William Michaelian

Poems, Notes, and Drawings

Tag Archive for ‘Birches’

Suburban Sailor

It’s still too cold for a barefoot walk through the wet grass. And yet I’m tempted. Let it be a short walk, across the yard and back. Hands on one of the broad limbs of the fig tree, I listen to the neighbor’s firs creaking in the wind. Lines; grooves; the pigmentation of aged but youthful skin. It’s not that I’m afraid to let go; it’s the earth’s grounding force […]

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Wilderness Notes

While trees ravaged by the ice storm can be seen in every direction, there are a great many that have come through unscathed. The young cedar in our little wilderness is one, as is the juniper, which will soon break into bloom. The pine, the branches of which were so weighted with ice that they hung by its side, has resumed its airy, elegant form, with only one small broken […]

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Glass to Green

Street by street, power is being restored. Last night at nine o’clock, it was thirty-five degrees. This morning at three-thirty, it was forty-five. Yesterday morning, we viewed the destruction around town. The ice storm has closed roads, brought down wires, felled mighty oaks, split cedars, ravaged birches, and crushed cars and rooftops with mossy limbs. In the afternoon, the roar of chainsaws filled the air. They will be running for […]

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Crude Approximations

The little mimosa by the cedar has six leaves, a rich orange, leaning towards red. The tiny birch less than two feet away also has six — the top three are green, the fourth is yellow-green, and the two near the ground are yellow. The color references are crude approximations. Set in the wilderness as they are, among grasses, ground covers, mushrooms, and a scattering of needles, cones, and other […]

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Prune, Persimmon, Plum Bun

This afternoon I swept the walk, the driveway, and the moss-covered patio area behind the house, which was buried in dry, frosted birch leaves. Then I ate two dates, two prunes, a piece of dried mango, and a fresh ripe persimmon. Lately I have had to delete several telephone messages, in which were the recorded voices of people telling us in ignorant, angry tones how we should vote. One man […]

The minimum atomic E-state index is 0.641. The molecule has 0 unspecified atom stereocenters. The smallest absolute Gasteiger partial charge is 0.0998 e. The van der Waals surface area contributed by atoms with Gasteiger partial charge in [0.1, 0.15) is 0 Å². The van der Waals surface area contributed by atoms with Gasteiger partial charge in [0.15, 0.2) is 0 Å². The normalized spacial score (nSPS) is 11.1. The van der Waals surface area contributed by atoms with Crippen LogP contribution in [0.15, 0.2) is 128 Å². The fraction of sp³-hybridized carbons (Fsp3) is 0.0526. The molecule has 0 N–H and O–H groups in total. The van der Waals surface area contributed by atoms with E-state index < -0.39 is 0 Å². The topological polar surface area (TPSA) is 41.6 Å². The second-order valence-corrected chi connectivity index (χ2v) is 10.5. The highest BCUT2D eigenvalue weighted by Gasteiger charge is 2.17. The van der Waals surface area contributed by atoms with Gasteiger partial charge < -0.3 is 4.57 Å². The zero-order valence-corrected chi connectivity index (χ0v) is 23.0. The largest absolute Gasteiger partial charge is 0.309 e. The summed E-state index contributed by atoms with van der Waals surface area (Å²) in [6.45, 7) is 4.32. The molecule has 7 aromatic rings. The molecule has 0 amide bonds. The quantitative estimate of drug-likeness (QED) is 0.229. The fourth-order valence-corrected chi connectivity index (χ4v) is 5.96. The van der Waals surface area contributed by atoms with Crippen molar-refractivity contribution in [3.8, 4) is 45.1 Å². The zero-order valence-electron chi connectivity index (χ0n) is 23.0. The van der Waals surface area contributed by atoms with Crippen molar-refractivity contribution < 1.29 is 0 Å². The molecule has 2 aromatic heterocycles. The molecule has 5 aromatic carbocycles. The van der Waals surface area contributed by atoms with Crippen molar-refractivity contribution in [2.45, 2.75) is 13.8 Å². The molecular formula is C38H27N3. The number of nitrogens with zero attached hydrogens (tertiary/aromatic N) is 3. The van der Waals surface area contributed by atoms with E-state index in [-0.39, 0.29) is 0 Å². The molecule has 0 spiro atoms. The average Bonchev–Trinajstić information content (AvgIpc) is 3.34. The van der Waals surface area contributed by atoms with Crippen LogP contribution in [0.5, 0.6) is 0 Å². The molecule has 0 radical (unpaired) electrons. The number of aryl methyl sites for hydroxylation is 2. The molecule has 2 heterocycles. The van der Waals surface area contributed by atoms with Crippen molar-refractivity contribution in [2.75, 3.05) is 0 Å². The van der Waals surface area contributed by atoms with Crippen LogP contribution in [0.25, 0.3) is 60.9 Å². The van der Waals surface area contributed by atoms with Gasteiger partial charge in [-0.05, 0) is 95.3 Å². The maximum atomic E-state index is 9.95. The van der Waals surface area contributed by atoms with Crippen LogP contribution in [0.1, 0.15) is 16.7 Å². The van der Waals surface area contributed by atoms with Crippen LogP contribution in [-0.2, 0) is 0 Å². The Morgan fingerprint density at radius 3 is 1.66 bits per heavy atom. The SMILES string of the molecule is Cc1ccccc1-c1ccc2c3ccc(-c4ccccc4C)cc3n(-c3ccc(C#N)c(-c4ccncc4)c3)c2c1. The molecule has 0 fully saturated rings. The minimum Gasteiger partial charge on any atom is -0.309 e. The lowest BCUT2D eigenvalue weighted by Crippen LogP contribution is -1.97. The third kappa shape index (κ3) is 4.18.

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Juncos, Seaweed, and Mold

Poor Helga Crane. I must confess, I did not expect that within its last thirty pages, Nella Larsen’s Quicksand would turn into an out-and-out tragedy. But that is exactly what it did, all seemingly the result of an ill-timed walk in the rain. Heartbreaking it was, to this reader at a distance of nearly a century, that even death would say, No, you have not suffered enough — heartbreaking especially […]

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Fall Postcard

The dogwood is a beautiful red this year. If I were to make myself invisible and walk up to it ever so slowly, and then give the tree a shake, birds would scatter in every direction, a fluttering eruption of bright grosbeaks and chickadees there for the seed. Then, seeing nothing, they would soon return, some from the cedar, some from the maple, some from the birch. And I would […]

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Naked in the Realm

The air was so fresh and clean yesterday, so perfectly scented with subtle fall fragrance, the edges of the clouds so beautifully crisp and defined, that one would think there had never been a fire in Oregon, or that nearby there are fires burning still. And now, borne by the southwest wind, rain approaches. In the afternoon I took out our tired old tomato plants; the cherry tomatoes, though, I […]

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Fire Line

The coming of autumn: the first yellow birch leaves, And a park bench that looks like an old upright piano, Which she plays quite naked, save for the wind in her hair And a bright necklace of newly sprouted mushrooms. She laughs: I’m only a painting! Yes. But I can’t help myself. I see it all here. Is there something special you’d like me to play? Anything. Anything. And then […]

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Morning Exercise

Morning Exercise — July 7, 2020

This drawing reminds me of something that happened a few days ago. While I was watering the flowers in one of our wine barrels, two tiger swallowtails fluttered past me from behind, just above my left shoulder. I fluttered after them. Up over the fig tree we went, past the birch, and into the neighbor’s yard. We were halfway down the street when I remembered I couldn’t fly. I turned […]

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